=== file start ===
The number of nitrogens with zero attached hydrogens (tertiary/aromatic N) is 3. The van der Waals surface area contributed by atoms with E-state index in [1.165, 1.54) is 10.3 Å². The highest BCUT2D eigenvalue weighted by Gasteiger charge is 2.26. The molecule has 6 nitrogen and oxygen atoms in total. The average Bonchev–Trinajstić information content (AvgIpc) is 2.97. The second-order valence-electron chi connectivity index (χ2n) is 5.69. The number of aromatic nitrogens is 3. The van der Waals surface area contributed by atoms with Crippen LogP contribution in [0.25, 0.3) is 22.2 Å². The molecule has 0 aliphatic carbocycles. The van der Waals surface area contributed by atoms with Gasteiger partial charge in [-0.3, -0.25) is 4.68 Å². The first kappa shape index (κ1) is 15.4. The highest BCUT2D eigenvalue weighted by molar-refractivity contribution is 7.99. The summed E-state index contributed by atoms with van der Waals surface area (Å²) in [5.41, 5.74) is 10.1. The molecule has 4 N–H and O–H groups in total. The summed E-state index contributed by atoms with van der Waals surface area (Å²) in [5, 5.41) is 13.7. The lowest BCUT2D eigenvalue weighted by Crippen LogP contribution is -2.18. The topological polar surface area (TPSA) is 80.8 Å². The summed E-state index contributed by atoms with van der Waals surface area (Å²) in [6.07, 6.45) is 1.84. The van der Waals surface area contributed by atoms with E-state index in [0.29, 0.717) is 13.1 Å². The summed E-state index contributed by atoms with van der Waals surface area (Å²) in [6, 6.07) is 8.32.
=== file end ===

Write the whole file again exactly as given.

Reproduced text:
The number of nitrogens with zero attached hydrogens (tertiary/aromatic N) is 3. The van der Waals surface area contributed by atoms with E-state index in [1.165, 1.54) is 10.3 Å². The highest BCUT2D eigenvalue weighted by Gasteiger charge is 2.26. The molecule has 6 nitrogen and oxygen atoms in total. The average Bonchev–Trinajstić information content (AvgIpc) is 2.97. The second-order valence-electron chi connectivity index (χ2n) is 5.69. The number of aromatic nitrogens is 3. The van der Waals surface area contributed by atoms with Crippen LogP contribution in [0.25, 0.3) is 22.2 Å². The molecule has 0 aliphatic carbocycles. The van der Waals surface area contributed by atoms with Gasteiger partial charge in [-0.3, -0.25) is 4.68 Å². The first kappa shape index (κ1) is 15.4. The highest BCUT2D eigenvalue weighted by molar-refractivity contribution is 7.99. The summed E-state index contributed by atoms with van der Waals surface area (Å²) in [5.41, 5.74) is 10.1. The molecule has 4 N–H and O–H groups in total. The summed E-state index contributed by atoms with van der Waals surface area (Å²) in [5, 5.41) is 13.7. The lowest BCUT2D eigenvalue weighted by Crippen LogP contribution is -2.18. The topological polar surface area (TPSA) is 80.8 Å². The summed E-state index contributed by atoms with van der Waals surface area (Å²) in [6.07, 6.45) is 1.84. The van der Waals surface area contributed by atoms with E-state index in [0.29, 0.717) is 13.1 Å². The summed E-state index contributed by atoms with van der Waals surface area (Å²) in [6, 6.07) is 8.32.